In addition to Sony which used XQD cards in the FS7, FS7 mkII, and a couple of their early 4K camcorders, the PXW-Z100 and FDR-AX1, Nikon bet pretty big on XQD. The Nikon D5, D500, D850, Z6, and Z7 all have XQD card slots. Panasonic also included an XQD card slot in the S1 and S1R, although they kind of split the difference with one SD card slot and one XQD and then went with dual SD slots in the S1H.

    I'm not sure why they didn't include CFexpress support in the FX9 though. CFexpress type B cards are the same connector type and dimensions as XQD, so it is possible for a camera to accept both types of cards for compatibility. And CFexpress definitely seems to be the future as it allows for significantly faster cards. The recently announced SanDisk CFexpress cards are faster without being any more expensive than existing XQD cards. Plus, they have a 512GB card which is a larger capacity than the biggest XQD card (256 GB) currently available and is actually less expensive per GB than the smaller cards:
    https://www.cinema5d.com/sandisk-cfe...-for-pre-order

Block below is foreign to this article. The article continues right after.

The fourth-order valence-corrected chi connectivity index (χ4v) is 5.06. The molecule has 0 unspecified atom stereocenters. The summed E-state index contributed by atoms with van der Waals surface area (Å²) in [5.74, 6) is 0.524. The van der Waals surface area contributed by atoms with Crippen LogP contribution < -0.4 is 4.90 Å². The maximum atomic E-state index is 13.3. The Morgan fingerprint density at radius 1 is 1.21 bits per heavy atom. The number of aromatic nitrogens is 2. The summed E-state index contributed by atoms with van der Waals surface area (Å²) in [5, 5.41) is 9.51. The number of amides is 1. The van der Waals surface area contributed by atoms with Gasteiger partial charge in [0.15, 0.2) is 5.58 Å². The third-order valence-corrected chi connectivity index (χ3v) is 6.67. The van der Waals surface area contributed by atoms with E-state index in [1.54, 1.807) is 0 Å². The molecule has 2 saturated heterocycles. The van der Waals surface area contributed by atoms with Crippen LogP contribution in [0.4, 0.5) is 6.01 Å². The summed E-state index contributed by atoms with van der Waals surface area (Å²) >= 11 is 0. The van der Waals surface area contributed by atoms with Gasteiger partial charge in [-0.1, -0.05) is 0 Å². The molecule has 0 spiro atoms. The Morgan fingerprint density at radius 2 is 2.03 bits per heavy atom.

I suppose it's possible that the FX9 eventually gets a firmware update that enables CFexpress support, as in some cases this is doable through a firmware change. It's also possible that Sony wants to sell their own XQD media, since they are one of the few manufacturers of XQD cards, and Sony doesn't have any CFexpress cards on the market yet. Sony did announce the development of a CFexpress card earlier this year, but it doesn't actually seem to be available yet despite the claim that it would be ready by summer 2019: https://pro.sony/ue_US/press/cfexpress
    Thanks for clarfying this. So basically, Sony and Nikon. As proven with the $2,500.00 back, old habits die hard at Sony. CFexpress would seem to be a better investment if you needed to own a massive amount of media to capture lots of long documentary interviews and footage.
    It's a business first and a creative outlet second.
    G.A.S. destroys lives. Stop buying gear that doesn't make you money.